What you will learn in this tip: If your IT environment is growing at a steady pace, and you never seem to have...
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enough storage, it may be time to buy a storage area network (SAN). But before you buy a SAN, review these storage area network basics.
There are many reasons why you may want to buy a SAN. Some benefits of a SAN include the following:
- A SAN allows you to pool disk storage resources and allocate to systems only as needed instead of allocating entire disks to systems.
- With a SAN, storage is shared at the block level instead of at the file or directory level. This means that individual systems can format the disk space as needed or use raw volumes.
- Some applications such as Exchange 2010 are only supported on block-level storage.
- Companies may want to use diskless systems (such as blades) to boot from the SAN.
Storage area network basics: What is a SAN?
The first storage area network basic concept you need to know is the general definition of a SAN. A SAN is shared block-level storage made available through a dedicated network. This is in contrast with network-attached storage (NAS), which is file-level storage accessed via a regular IP network. It is often confusing because both are accessed via a network -- the important difference is that a SAN is exclusive to block-level storage. This means that disk storage is seen by a server as if it were local and not on a network. Also worth remembering is that a storage array by itself is not a SAN; a SAN is the combination of the shared storage array, the network and other devices as a whole connecting it to the servers or hosts.
Fibre Channel vs. iSCSI SANs
There are two main types of SANs available: Fibre Channel (FC) and iSCSI, which are essentially protocols used to access block-level storage. Early SAN offerings focused on FC. When FC SANs were introduced, they mostly appealed to enterprise-class IT organization because of its higher cost -- an FC network requires special adapters called host bus adapters (HBAs), FC cables and FC switches. iSCSI came after Fibre Channel and offers a much more affordable alternative to FC because it can leverage a regular IP network to connect the servers to the storage array.
iSCSI SANs still require special adapters, or initiators, to convert SCSI protocol to IP but do not require special network components or cabling. In fact, it’s possible to use a regular network card (NIC) in conjunction with an iSCSI software initiator to implement an iSCSI SAN without special equipment. The only thing you would need to do this is a shared storage array that has iSCSI ports.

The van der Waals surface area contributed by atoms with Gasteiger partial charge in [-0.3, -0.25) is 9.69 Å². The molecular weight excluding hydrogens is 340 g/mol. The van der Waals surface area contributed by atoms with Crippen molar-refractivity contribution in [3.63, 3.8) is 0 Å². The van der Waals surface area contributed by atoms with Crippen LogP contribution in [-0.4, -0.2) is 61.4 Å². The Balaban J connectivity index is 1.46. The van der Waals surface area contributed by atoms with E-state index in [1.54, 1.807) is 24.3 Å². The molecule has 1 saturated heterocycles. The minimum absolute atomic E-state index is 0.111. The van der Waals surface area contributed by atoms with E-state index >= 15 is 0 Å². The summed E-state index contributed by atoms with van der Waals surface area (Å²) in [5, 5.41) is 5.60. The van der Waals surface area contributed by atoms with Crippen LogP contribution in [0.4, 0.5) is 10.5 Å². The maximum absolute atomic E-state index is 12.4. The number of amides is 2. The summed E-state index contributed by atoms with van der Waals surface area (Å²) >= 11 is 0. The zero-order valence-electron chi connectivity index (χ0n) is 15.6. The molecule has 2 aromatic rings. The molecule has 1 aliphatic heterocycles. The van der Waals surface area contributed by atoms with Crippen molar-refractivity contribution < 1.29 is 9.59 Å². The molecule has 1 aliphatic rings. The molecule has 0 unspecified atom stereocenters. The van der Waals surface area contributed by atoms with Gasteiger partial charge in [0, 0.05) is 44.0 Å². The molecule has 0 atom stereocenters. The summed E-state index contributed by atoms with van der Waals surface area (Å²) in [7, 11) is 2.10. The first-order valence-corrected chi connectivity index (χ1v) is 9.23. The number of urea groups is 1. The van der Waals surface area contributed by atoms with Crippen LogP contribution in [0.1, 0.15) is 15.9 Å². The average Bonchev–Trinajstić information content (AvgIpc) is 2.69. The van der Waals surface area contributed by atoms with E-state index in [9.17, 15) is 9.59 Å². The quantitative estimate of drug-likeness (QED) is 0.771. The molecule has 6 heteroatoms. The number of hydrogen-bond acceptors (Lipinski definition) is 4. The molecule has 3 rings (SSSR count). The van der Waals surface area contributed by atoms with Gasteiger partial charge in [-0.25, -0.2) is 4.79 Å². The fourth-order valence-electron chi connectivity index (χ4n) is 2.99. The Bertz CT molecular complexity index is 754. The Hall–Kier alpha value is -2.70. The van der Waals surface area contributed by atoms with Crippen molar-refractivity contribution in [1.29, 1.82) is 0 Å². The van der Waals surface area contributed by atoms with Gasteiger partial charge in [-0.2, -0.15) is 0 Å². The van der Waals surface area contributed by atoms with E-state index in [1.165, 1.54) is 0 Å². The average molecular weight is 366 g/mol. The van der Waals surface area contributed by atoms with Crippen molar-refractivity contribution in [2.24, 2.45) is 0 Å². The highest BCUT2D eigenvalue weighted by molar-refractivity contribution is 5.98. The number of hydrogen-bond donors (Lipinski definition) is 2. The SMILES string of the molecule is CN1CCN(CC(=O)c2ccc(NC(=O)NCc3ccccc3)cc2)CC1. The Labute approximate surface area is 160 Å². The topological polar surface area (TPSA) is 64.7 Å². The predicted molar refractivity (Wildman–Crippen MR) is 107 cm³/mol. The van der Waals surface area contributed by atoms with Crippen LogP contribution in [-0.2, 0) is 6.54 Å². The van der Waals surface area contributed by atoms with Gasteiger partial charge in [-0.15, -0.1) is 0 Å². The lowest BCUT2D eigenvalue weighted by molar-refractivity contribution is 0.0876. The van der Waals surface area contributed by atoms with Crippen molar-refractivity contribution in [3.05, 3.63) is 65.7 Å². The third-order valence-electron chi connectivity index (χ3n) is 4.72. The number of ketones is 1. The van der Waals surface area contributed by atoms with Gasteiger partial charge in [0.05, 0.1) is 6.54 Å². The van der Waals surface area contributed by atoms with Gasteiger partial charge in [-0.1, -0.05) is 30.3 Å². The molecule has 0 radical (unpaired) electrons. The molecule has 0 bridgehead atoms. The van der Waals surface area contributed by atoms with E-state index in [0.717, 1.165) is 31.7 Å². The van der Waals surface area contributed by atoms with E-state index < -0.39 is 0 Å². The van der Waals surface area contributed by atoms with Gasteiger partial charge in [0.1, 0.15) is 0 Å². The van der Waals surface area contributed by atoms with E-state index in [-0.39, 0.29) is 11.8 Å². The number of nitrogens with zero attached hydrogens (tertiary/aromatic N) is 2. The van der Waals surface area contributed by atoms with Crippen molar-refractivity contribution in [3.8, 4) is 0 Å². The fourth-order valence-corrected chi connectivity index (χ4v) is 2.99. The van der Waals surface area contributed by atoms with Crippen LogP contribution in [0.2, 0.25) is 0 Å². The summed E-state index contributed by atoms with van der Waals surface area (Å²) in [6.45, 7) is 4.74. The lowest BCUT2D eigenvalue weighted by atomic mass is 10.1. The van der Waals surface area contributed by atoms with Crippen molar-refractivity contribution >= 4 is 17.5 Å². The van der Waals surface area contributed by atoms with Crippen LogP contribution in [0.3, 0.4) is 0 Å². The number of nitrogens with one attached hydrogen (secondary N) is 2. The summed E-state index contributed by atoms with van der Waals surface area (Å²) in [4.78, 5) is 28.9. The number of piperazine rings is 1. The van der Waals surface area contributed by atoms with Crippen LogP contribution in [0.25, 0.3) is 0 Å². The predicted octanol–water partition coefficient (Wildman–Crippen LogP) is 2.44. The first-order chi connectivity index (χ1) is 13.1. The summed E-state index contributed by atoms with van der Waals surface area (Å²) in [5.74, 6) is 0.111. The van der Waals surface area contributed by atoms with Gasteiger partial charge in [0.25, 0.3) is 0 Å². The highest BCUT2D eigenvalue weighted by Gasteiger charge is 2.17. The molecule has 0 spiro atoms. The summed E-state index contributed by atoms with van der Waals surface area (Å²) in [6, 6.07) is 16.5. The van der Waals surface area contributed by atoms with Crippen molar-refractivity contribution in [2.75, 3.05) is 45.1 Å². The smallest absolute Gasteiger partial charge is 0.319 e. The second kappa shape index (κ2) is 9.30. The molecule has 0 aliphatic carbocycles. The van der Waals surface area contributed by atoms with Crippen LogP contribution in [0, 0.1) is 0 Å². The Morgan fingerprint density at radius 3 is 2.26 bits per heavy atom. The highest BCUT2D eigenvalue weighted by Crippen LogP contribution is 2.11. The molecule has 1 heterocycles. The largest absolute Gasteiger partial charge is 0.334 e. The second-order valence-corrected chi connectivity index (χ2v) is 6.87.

What works for SMBs?
Generally speaking, iSCSI SANs are more accessible to small- to medium-sized businesses (SMBs) than Fibre Channel SAN solutions. The main reason is the cost of equipment. There is also the question of acquiring new skills to manage the Fibre Channel network when a FC switch is used. Because of the difficulties FC SANs can present to small businesses, iSCSI SANs are more appealing to SMBs. Besides the requirement of a storage array and special adapters or initiator software, you can deploy an iSCSI SAN using a conventional high bandwidth IP network while leveraging existing IP network skills.
Buying your first SAN: A checklist
Follow this high-level list of components your SMB would need to deploy an iSCSI SAN:
- A shared storage array with iSCSI ports.
- Storage management software. This will help you to create and assign storage shares. Keep in mind that storage management software may or may not come with the storage array.
- High-bandwidth dedicated IP network segment. While iSCSI can run on a shared network with other IP traffic, a dedicated network segment is recommended to avoid performance degradation.
- iSCSI hardware and software initiators (host adapters) for the servers that will share storage on the SAN.
Other SAN implementation considerations
When considering the implementation of a SAN, there are a few other storage area network basics that must be considered to ensure the solution will meet the objectives and requirements. Some of these elements include:
- Number of hosts supported. The storage array must be able to support the number of servers that will share storage. This is dictated by the number of LUNs that can be created. For example, an entry-level device that only supports 14 LUNs will limit the number of servers that can share storage to 14.
- Redundancy. Moving your data to centralized shared storage also means the risk of losing access to all data in the event of a storage array failure. Selection criteria must therefore include internal components redundancy and the ability to replace them without taking an outage (hot swappable).
- Data protection. Very much aligned with the previous bullet, data backup and data protection services must also be considered. While the solutions mentioned earlier also come with data protection features such as snapshot or point-in-time copy capabilities, a proper offsite data protection scheme is still required. These arrays support local or remote replication, but from an SMB perspective, the cost of a second storage array can be prohibitive and hard to justify. In such case, a traditional data backup (i.e., tape backup) might still be required for offsite data protection.
As with any other IT solution, developing an understanding of storage area network basics should come first, followed by research on products and features.
About this author: Pierre Dorion is the data center practice director and a senior consultant with Long View Systems Inc. in Phoenix, Ariz., specializing in the areas of business continuity and DR planning services and corporate data protection.